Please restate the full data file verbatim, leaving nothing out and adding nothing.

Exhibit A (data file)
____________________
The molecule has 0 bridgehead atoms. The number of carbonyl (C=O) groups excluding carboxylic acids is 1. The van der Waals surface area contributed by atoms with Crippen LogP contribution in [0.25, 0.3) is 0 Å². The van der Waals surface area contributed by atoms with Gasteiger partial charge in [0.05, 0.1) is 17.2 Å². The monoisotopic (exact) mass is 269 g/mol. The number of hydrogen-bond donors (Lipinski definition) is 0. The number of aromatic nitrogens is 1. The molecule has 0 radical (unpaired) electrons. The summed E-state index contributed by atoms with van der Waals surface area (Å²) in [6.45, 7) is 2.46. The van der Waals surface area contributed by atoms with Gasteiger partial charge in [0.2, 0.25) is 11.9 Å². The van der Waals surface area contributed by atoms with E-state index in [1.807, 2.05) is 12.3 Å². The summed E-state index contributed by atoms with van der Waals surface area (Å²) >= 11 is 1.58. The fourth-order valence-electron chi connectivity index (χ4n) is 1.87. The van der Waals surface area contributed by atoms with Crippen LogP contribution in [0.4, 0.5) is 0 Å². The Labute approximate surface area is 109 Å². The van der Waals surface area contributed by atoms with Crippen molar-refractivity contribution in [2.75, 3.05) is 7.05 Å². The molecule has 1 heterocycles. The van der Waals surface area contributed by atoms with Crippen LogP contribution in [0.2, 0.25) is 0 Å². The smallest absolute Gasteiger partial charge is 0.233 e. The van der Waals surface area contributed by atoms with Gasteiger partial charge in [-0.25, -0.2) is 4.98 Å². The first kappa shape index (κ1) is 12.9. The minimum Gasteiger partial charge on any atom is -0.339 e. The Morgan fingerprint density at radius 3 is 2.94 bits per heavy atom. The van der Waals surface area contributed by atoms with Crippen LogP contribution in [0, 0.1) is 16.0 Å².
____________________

The molecule has 0 bridgehead atoms. The number of carbonyl (C=O) groups excluding carboxylic acids is 1. The van der Waals surface area contributed by atoms with Crippen LogP contribution in [0.25, 0.3) is 0 Å². The van der Waals surface area contributed by atoms with Gasteiger partial charge in [0.05, 0.1) is 17.2 Å². The monoisotopic (exact) mass is 269 g/mol. The number of hydrogen-bond donors (Lipinski definition) is 0. The number of aromatic nitrogens is 1. The molecule has 0 radical (unpaired) electrons. The summed E-state index contributed by atoms with van der Waals surface area (Å²) in [6.45, 7) is 2.46. The van der Waals surface area contributed by atoms with Gasteiger partial charge in [0.2, 0.25) is 11.9 Å². The van der Waals surface area contributed by atoms with E-state index in [1.807, 2.05) is 12.3 Å². The summed E-state index contributed by atoms with van der Waals surface area (Å²) >= 11 is 1.58. The fourth-order valence-electron chi connectivity index (χ4n) is 1.87. The van der Waals surface area contributed by atoms with Crippen LogP contribution in [0.4, 0.5) is 0 Å². The Labute approximate surface area is 109 Å². The van der Waals surface area contributed by atoms with Crippen molar-refractivity contribution in [2.75, 3.05) is 7.05 Å². The molecule has 1 heterocycles. The van der Waals surface area contributed by atoms with Crippen LogP contribution in [0.2, 0.25) is 0 Å². The smallest absolute Gasteiger partial charge is 0.233 e. The van der Waals surface area contributed by atoms with Gasteiger partial charge in [-0.25, -0.2) is 4.98 Å². The first kappa shape index (κ1) is 12.9. The minimum Gasteiger partial charge on any atom is -0.339 e. The Morgan fingerprint density at radius 3 is 2.94 bits per heavy atom. The van der Waals surface area contributed by atoms with Crippen LogP contribution in [0, 0.1) is 16.0 Å².